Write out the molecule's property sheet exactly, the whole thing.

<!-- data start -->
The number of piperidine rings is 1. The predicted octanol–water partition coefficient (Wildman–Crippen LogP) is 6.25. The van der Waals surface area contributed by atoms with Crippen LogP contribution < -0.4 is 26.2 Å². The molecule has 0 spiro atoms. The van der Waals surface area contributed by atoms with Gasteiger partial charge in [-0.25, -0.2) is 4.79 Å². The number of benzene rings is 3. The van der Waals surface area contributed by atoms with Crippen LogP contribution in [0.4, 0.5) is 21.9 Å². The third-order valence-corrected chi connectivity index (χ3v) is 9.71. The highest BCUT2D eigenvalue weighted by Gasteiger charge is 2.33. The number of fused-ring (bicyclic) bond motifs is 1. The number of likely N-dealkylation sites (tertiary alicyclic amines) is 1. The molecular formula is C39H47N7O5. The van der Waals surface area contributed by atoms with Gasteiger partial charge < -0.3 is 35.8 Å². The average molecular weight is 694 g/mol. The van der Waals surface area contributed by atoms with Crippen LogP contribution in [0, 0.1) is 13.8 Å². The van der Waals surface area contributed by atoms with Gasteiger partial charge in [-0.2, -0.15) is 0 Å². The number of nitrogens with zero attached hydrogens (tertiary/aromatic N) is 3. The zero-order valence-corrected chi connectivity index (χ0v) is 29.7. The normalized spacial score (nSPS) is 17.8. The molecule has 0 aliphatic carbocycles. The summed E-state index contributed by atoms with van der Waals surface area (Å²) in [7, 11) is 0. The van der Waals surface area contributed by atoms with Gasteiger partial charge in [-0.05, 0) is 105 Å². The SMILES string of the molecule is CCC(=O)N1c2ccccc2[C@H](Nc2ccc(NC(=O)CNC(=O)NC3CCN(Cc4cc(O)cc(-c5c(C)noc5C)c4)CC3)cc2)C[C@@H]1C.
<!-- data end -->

The number of piperidine rings is 1. The predicted octanol–water partition coefficient (Wildman–Crippen LogP) is 6.25. The van der Waals surface area contributed by atoms with Crippen LogP contribution < -0.4 is 26.2 Å². The molecule has 0 spiro atoms. The van der Waals surface area contributed by atoms with Gasteiger partial charge in [-0.25, -0.2) is 4.79 Å². The number of benzene rings is 3. The van der Waals surface area contributed by atoms with Crippen LogP contribution in [0.4, 0.5) is 21.9 Å². The third-order valence-corrected chi connectivity index (χ3v) is 9.71. The highest BCUT2D eigenvalue weighted by Gasteiger charge is 2.33. The number of fused-ring (bicyclic) bond motifs is 1. The number of likely N-dealkylation sites (tertiary alicyclic amines) is 1. The molecular formula is C39H47N7O5. The van der Waals surface area contributed by atoms with Gasteiger partial charge < -0.3 is 35.8 Å². The average molecular weight is 694 g/mol. The van der Waals surface area contributed by atoms with Crippen LogP contribution in [0, 0.1) is 13.8 Å². The van der Waals surface area contributed by atoms with Gasteiger partial charge in [-0.2, -0.15) is 0 Å². The number of nitrogens with zero attached hydrogens (tertiary/aromatic N) is 3. The zero-order valence-corrected chi connectivity index (χ0v) is 29.7. The normalized spacial score (nSPS) is 17.8. The molecule has 0 aliphatic carbocycles. The summed E-state index contributed by atoms with van der Waals surface area (Å²) in [7, 11) is 0. The van der Waals surface area contributed by atoms with Gasteiger partial charge in [-0.05, 0) is 105 Å². The SMILES string of the molecule is CCC(=O)N1c2ccccc2[C@H](Nc2ccc(NC(=O)CNC(=O)NC3CCN(Cc4cc(O)cc(-c5c(C)noc5C)c4)CC3)cc2)C[C@@H]1C.